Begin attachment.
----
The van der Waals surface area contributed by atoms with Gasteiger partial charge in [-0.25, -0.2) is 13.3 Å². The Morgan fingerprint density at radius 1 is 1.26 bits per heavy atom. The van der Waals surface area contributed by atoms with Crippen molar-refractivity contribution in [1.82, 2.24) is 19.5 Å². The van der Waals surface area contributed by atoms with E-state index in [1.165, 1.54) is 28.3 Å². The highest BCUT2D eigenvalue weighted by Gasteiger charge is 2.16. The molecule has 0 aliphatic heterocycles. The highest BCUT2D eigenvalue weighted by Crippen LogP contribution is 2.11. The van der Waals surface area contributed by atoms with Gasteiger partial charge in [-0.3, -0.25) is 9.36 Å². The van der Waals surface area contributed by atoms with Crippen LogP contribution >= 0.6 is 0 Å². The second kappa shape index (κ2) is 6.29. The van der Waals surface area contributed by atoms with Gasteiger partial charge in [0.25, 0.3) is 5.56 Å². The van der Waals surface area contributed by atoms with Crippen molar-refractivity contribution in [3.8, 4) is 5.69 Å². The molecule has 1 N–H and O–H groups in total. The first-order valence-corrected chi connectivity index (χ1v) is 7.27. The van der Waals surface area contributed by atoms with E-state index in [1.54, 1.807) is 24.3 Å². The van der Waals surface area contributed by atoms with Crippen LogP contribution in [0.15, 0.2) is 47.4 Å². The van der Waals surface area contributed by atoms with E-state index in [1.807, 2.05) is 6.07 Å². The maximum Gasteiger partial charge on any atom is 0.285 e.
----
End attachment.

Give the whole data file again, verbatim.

The van der Waals surface area contributed by atoms with Gasteiger partial charge in [-0.25, -0.2) is 13.3 Å². The Morgan fingerprint density at radius 1 is 1.26 bits per heavy atom. The van der Waals surface area contributed by atoms with Crippen molar-refractivity contribution in [1.82, 2.24) is 19.5 Å². The van der Waals surface area contributed by atoms with E-state index in [1.165, 1.54) is 28.3 Å². The highest BCUT2D eigenvalue weighted by Gasteiger charge is 2.16. The molecule has 0 aliphatic heterocycles. The highest BCUT2D eigenvalue weighted by Crippen LogP contribution is 2.11. The van der Waals surface area contributed by atoms with Gasteiger partial charge in [-0.3, -0.25) is 9.36 Å². The van der Waals surface area contributed by atoms with Crippen LogP contribution >= 0.6 is 0 Å². The second kappa shape index (κ2) is 6.29. The van der Waals surface area contributed by atoms with Gasteiger partial charge in [0.25, 0.3) is 5.56 Å². The van der Waals surface area contributed by atoms with Crippen molar-refractivity contribution in [3.8, 4) is 5.69 Å². The molecule has 1 N–H and O–H groups in total. The first-order valence-corrected chi connectivity index (χ1v) is 7.27. The van der Waals surface area contributed by atoms with E-state index in [1.54, 1.807) is 24.3 Å². The van der Waals surface area contributed by atoms with Crippen LogP contribution in [0.15, 0.2) is 47.4 Å². The van der Waals surface area contributed by atoms with E-state index in [1.807, 2.05) is 6.07 Å². The maximum Gasteiger partial charge on any atom is 0.285 e.